The Digital Family

How and why our kids use technology.

Fasting, Gorging or a Balanced Digital Diet?

“He that (tw)eats til he is sick, must fast til he is well”

By Anne Fishel, Ph.D. and Tristan Gorrindo, MD

Digital Fast
If you think you need a cleanse to clear out the gluttony of too much emailing, texting and using other screens, you may want to celebrate the second annual National Day of Unplugging, which goes from sundown on March 4 to sundown on March 5. This observance is sponsored by Reboot, a non-profit organization aimed at reinventing Jewish rituals and tradition. The idea is to provide a Sabbath, or a day of rest, when we will put down our iPhones, stop checking our emails, and let our calls roll to voicemail in the hopes that we will use this time to reconnect with our families and friends in a tech-free way.

But we think this idea extends beyond just a digital rest.  Much like Earth Day, this day of unplugging brings attention to the issue of over-use that can lead to an unsustainable depletion of natural resources. Technology overuses the non-renewable resource of time. According to a 2010 Kaiser Family Foundation study, teenagers spend almost 11 hours a day on a screen. What might kids do for a day if they unplugged? Play board games and musical instruments? Read a book? Talk in an undistracted way to a friend or a family member? Daydream or sleep without being interrupted by a beeping phone? And according to a 2010 Nielson report, American adults are spending almost a quarter of their time on social networking sites and blogs. Would a day of rest lead to having more sex, cooking, or face-to-face conversation?

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This national day of observance may also raise our social consciousness about disparities in technology access that are seen across the world.  In the US, 77% of us have access to the Internet, but in Latin America, Asia, and Africa the rates are less than half of what we enjoy here in the US. Like Yom Kippur, another day of fasting, the National Day of Unplugging could help us focus on appreciating what we have, with the knowledge that others aren't so fortunate.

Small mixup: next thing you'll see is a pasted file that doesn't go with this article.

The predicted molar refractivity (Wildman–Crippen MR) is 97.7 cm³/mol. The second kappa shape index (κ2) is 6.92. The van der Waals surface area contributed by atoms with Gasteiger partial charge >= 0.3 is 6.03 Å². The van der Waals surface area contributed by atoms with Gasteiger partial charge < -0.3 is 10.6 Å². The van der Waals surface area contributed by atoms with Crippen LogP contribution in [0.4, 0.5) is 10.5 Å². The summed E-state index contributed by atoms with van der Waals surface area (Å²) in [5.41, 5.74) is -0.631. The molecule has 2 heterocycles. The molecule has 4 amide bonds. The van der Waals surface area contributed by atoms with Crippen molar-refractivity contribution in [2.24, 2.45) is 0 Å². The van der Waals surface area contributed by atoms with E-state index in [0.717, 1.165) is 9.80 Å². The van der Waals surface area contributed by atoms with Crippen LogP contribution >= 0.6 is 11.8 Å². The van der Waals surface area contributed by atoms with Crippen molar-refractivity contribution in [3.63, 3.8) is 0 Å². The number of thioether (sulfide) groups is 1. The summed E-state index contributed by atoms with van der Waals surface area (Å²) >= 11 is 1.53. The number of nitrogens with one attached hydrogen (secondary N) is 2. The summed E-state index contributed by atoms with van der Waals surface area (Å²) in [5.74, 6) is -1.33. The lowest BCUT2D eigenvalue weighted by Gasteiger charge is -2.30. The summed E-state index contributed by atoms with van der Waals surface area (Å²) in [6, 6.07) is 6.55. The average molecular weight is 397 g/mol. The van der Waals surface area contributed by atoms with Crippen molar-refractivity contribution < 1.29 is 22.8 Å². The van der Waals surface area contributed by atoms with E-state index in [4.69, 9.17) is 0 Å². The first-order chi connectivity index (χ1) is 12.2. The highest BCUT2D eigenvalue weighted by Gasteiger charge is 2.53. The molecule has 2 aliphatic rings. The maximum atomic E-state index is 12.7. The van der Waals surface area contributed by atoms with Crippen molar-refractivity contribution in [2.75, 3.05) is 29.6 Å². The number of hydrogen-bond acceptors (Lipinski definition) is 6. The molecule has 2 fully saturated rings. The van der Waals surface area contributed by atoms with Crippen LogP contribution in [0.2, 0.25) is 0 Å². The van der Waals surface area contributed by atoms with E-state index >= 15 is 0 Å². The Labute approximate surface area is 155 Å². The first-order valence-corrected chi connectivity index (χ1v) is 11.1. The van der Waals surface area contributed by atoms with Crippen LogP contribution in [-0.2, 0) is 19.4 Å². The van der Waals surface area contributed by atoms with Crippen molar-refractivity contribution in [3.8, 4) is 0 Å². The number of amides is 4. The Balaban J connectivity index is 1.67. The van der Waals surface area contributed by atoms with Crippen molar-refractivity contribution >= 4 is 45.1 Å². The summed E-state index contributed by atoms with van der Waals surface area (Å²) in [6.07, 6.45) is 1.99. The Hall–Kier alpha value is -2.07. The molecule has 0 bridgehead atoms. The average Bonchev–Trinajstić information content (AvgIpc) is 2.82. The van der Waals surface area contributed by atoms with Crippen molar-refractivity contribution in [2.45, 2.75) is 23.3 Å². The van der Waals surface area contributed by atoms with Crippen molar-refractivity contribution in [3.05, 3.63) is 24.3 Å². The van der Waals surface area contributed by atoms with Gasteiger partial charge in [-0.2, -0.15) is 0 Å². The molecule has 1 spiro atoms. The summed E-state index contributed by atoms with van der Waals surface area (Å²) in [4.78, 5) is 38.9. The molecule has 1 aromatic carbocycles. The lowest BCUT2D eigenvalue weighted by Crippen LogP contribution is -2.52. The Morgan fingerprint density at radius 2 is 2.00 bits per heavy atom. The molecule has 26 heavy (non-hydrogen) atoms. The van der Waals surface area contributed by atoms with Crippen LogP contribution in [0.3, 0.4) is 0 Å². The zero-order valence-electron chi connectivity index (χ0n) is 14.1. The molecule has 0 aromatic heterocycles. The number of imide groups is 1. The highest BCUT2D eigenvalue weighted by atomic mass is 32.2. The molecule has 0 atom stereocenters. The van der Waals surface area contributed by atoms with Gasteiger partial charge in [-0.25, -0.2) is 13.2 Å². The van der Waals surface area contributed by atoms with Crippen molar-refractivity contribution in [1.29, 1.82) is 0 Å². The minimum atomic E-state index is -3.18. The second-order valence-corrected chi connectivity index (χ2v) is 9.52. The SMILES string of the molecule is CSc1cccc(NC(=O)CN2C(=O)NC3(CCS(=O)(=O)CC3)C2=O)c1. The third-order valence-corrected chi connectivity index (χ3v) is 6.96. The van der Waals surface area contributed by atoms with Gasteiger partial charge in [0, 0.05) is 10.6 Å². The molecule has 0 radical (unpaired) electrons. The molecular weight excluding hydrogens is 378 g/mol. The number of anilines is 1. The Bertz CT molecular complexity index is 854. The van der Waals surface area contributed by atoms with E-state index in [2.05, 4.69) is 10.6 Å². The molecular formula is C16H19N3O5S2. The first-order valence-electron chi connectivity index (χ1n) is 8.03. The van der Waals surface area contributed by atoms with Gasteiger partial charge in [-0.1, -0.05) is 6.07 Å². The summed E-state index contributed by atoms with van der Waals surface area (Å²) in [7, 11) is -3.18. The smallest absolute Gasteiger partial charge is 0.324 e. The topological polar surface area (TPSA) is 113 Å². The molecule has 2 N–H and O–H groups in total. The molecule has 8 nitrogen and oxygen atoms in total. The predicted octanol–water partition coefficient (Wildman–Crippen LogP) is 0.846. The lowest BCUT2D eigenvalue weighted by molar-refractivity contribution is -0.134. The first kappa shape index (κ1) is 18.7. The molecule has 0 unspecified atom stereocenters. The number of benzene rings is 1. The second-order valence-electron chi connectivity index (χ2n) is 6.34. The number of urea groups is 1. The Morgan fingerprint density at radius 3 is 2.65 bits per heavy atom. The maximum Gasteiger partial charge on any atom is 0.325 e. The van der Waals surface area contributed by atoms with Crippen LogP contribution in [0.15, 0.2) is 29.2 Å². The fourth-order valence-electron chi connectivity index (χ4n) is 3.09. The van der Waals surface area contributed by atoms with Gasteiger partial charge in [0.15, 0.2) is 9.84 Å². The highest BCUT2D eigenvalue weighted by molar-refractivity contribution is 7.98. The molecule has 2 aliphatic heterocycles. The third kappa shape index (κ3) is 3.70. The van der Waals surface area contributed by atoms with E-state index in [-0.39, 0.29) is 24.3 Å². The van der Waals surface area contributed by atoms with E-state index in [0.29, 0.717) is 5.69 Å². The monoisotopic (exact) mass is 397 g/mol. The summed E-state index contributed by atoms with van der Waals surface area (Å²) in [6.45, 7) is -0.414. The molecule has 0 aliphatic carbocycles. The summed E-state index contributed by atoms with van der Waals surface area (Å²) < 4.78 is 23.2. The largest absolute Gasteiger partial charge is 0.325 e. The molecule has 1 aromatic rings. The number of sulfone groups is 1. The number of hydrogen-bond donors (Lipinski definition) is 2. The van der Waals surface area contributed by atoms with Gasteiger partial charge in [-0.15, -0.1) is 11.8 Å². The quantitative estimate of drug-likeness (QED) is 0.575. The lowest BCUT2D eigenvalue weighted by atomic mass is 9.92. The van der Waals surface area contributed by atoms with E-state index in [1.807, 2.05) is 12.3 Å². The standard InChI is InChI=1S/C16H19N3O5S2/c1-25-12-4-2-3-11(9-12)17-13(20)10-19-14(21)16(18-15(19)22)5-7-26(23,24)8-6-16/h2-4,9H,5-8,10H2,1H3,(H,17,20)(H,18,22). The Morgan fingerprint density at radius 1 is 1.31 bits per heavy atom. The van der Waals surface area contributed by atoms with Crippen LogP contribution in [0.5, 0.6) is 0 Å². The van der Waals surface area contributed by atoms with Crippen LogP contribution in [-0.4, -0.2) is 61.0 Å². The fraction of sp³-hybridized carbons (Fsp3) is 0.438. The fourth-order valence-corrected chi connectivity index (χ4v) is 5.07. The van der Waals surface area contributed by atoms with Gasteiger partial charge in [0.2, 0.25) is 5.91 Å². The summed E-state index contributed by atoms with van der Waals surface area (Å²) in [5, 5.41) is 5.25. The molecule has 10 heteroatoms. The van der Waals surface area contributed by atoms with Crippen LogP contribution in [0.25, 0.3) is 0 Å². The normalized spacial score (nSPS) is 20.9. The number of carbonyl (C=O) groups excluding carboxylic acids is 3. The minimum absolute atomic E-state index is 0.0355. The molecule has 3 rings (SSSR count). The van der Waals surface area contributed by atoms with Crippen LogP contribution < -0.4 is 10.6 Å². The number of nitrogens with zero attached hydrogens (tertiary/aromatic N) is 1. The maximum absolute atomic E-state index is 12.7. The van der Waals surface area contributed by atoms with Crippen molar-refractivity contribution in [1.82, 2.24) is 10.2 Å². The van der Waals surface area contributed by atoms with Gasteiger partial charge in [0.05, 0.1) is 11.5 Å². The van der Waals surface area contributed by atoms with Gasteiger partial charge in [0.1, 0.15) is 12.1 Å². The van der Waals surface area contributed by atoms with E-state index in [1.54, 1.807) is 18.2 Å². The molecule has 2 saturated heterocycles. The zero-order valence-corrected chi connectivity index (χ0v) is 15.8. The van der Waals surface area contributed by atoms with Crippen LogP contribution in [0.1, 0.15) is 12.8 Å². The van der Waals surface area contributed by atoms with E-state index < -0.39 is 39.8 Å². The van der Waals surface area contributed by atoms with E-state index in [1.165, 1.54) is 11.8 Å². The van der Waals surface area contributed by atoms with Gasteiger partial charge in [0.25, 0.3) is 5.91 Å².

From our perspective, the most important part of this day is not just being able to show a commitment to being tech-free for a day, but rather to use this day as a way to kick-start a more balanced everyday relationship with technology.  In the same way that the breaking of a Jewish fast starts with a small and easily digestible meal, our wish for those who participate in this day is that they break their digital fast with more digital-balance: setting limits on when they will check emails, avoiding technology during meals or social occasions, communicating face-to-face when given the choice between a real-life or virtual conversation, and paying attention to what else they might be doing with their time.  The aim is neither feast nor famine, but rather, a healthy, balanced diet.

 

Copyright Anne Fishel, Ph.D. and Tristan Gorrindo, M.D., 2011

 

 

Anne K. Fishel, Ph.D., is an Associate Clinical Professor of Psychology at the Harvard Medical School and Director of the Family and Couples Therapy Program at Massachusetts General Hospital.

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